Posted At: April 10, 2013 2:48 P.M.
by Jessica Ruffin
You presented your prospective employer with a killer résumé, nailed your elevator speech and answered the interview in a manner that would impress Donald Trump. You’re certain the job is yours and are thrilled – until he leans in and says, “Now I’ll need the passwords to your personal Facebook and Twitter accounts.”
The popularity of social media has skyrocketed over the past several years, with one billion monthly users as of last fall. This popularity has also stimulated a trend of American employers asking potential job candidates for passwords to their personal social media sites.
And Americans are not happy.
At the beginning of the year, California and Illinois passed a law that made it illegal for an employer to ask an employee or prospective employee for his social media usernames and passwords. The two states joined Michigan, New Jersey, Maryland and Delaware, all of which already had laws in place that prohibit the practice.
Facebook agrees. Erin Egan, who serves as the chief privacy officer for Facebook, issued the following statement last year when this issue was brought to the surface for the first time:
“As a user, you shouldn’t be forced to share your private information and communications just to get a job. And as the friend of a user, you shouldn’t have to worry that your private information or communications will be revealed to someone you don’t know and didn’t intend to share with just because that user is looking for a job. That’s why we’ve made it a violation of Facebook’s Statement of Rights and Responsibilities to share or solicit a Facebook password.”
I completely understand that employers want to “check out” prospective candidates for a job before they hire them. On a slow day at one of my internships, I was given the sneaky task of “stalking” prospective interns via social media and taking notes on any red flags. It’s important to know what kind of person you may be welcoming into your company.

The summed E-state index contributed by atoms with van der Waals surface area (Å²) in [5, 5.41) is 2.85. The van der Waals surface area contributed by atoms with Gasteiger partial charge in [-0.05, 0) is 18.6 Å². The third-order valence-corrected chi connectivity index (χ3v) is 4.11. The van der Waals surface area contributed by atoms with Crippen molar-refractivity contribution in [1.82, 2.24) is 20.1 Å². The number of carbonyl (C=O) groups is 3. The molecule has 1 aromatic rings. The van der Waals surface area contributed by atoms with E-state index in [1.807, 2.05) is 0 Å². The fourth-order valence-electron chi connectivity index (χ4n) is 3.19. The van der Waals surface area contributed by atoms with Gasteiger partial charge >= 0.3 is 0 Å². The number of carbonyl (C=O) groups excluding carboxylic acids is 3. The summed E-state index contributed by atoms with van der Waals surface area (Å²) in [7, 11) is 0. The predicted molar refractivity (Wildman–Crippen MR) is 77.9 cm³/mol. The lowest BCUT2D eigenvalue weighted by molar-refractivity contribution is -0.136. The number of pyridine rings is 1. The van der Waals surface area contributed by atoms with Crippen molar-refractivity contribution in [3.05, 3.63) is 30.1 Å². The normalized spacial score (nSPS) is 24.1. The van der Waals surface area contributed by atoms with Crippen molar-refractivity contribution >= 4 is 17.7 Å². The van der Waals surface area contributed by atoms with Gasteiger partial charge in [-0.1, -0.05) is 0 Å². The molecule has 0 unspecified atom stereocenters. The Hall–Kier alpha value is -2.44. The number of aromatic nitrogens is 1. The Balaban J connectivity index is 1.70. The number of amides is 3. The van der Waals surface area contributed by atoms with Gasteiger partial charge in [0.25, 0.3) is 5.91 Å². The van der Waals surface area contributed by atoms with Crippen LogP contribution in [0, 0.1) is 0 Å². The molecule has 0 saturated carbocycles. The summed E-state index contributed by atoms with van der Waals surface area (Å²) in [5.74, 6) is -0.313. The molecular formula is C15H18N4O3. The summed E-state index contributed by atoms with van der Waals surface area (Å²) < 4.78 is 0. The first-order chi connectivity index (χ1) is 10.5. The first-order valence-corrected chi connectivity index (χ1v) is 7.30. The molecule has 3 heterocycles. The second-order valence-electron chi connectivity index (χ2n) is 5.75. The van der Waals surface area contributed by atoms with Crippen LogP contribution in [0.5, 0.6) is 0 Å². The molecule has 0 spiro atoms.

However, isn’t that the purpose of a reference? If you call up a candidate’s former employer and she gives your prospective employee a glorious recommendation, I don’t see why you would need to have access to the job candidate’s personal account, as well. References offer insight into a person’s work ethic — instead of providing insight into what they do on the weekends – which is much more relevant.
Many might argue that if prospective employees have nothing to hide, then they would have no problem with handing over their login information. While this may be true, I don’t think that point is the core of the real issue here: The practice is a complete invasion of privacy. I don’t have anything questionable on any of my social media accounts, but I wouldn’t dream of giving my employer an all-access pass to them.
And I most certainly don’t think refusing to hand over your password should be a deciding factor on whether or not you are given a position. It’s perfectly acceptable for an employer to be “friends” with his employees on Facebook or follow them on Twitter – which is why it’s also imperative that job seekers keep their social media pages squeaky-clean in case future employers were to stumble across their pages. But when your boss begins to have access to your personal message inbox or direct messages, that’s where the line is drawn.
What do you think about employers asking prospective employees for their social media passwords? Would you hand over your account information if asked by a potential employer?